This document is for a development version of Ceph.

RBD on Windows

The rbd command can be used to create, remove, import, export, map or unmap images exactly like it would on Linux. Make sure to check the RBD basic commands guide.

librbd.dll is also available for applications that can natively use Ceph.

Please check the installation guide to get started.

Windows service

On Windows, rbd-wnbd daemons are managed by a centralized service. This allows decoupling the daemons from the Windows session from which they originate. At the same time, the service is responsible of recreating persistent mappings, usually when the host boots.

Note that only one such service may run per host.

By default, all image mappings are persistent. Non-persistent mappings can be requested using the -onon-persistent rbd flag.

Persistent mappings are recreated when the service starts, unless explicitly unmapped. The service disconnects the mappings when being stopped. This also allows adjusting the Windows service start order so that RBD images can be mapped before starting services that may depend on it, such as VMMS.

In order to be able to reconnect the images, rbd-wnbd stores mapping information in the Windows registry at the following location: SYSTEM\CurrentControlSet\Services\rbd-wnbd.

The following command can be used to configure the service. Please update the rbd-wnbd.exe path accordingly:

New-Service -Name "ceph-rbd" `
            -Description "Ceph RBD Mapping Service" `
            -BinaryPathName "c:\ceph\rbd-wnbd.exe service" `
            -StartupType Automatic

Note that the Ceph MSI installer takes care of creating the ceph-rbd Windows service.



RBD images can be exposed to the OS and host Windows partitions or they can be attached to Hyper-V VMs in the same way as iSCSI disks.

Starting with Openstack Wallaby, the Nova Hyper-V driver can attach RBD Cinder volumes to Hyper-V VMs.

Mapping images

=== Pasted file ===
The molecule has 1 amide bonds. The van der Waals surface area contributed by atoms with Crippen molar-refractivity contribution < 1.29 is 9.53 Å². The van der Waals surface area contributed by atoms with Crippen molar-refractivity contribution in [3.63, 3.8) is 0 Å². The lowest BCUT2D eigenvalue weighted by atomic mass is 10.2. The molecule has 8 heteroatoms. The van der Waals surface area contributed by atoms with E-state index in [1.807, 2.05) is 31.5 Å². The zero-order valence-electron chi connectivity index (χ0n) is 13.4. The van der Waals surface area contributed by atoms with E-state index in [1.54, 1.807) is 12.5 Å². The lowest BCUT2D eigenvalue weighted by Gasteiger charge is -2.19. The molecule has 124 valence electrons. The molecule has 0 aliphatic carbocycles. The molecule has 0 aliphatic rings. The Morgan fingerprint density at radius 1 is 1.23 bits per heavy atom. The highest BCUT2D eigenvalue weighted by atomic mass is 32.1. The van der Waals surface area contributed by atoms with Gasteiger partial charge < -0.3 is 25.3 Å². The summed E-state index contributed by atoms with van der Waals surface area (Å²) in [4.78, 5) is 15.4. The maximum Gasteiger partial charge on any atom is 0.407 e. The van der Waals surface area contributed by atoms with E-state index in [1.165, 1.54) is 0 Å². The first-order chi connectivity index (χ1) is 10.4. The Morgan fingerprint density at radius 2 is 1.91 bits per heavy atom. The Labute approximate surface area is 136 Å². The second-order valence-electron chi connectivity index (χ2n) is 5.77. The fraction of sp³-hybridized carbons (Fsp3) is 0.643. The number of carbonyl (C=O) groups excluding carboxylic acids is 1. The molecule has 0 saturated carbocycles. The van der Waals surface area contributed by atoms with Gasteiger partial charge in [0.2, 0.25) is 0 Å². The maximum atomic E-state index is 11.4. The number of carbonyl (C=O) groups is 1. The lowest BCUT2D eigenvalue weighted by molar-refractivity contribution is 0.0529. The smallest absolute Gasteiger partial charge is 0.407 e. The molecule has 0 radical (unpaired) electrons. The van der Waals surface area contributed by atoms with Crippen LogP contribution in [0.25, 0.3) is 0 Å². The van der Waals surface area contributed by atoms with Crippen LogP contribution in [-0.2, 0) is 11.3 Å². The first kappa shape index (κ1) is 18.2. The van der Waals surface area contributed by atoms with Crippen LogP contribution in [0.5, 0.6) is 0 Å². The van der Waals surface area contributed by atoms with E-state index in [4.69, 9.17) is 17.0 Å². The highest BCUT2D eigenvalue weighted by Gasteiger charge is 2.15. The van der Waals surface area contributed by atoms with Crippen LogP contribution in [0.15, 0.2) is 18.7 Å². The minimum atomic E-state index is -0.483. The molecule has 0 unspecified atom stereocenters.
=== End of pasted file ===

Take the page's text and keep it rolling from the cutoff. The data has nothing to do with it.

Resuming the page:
The workflow and CLI is similar to the Linux counterpart, with a few notable differences:

  • device paths cannot be requested. The disk number and path will be picked by Windows. If a device path is provided by the used when mapping an image, it will be used as an identifier, which can also be used when unmapping the image.

  • the show command was added, which describes a specific mapping. This can be used for retrieving the disk path.

  • the service command was added, allowing rbd-wnbd to run as a Windows service. All mappings are by default persistent, being recreated when the service stops, unless explicitly unmapped. The service disconnects the mappings when being stopped.

  • the list command also includes a status column.

The purpose of the service mode is to ensure that mappings survive reboots and that the Windows service start order can be adjusted so that RBD images can be mapped before starting services that may depend on it, such as VMMS.

The mapped images can either be consumed by the host directly or exposed to Hyper-V VMs.

Hyper-V VM disks

The following sample imports an RBD image and boots a Hyper-V VM using it:

# Feel free to use any other image. This one is convenient to use for
# testing purposes because it's very small (~15MB) and the login prompt
# prints the pre-configured password.
wget `
     -OutFile cirros-0.5.1-x86_64-disk.img

# We'll need to make sure that the imported images are raw (so no qcow2 or vhdx).
# You may get qemu-img from
# You can add the extracted location to $env:Path or update the path accordingly.
qemu-img convert -O raw cirros-0.5.1-x86_64-disk.img cirros-0.5.1-x86_64-disk.raw

rbd import cirros-0.5.1-x86_64-disk.raw
# Let's give it a hefty 100MB size.
rbd resize cirros-0.5.1-x86_64-disk.raw --size=100MB

rbd device map cirros-0.5.1-x86_64-disk.raw

# Let's have a look at the mappings.
rbd device list

$mappingJson = rbd-wnbd show cirros-0.5.1-x86_64-disk.raw --format=json
$mappingJson = $mappingJson | ConvertFrom-Json

$diskNumber = $mappingJson.disk_number

New-VM -VMName BootFromRBD -MemoryStartupBytes 512MB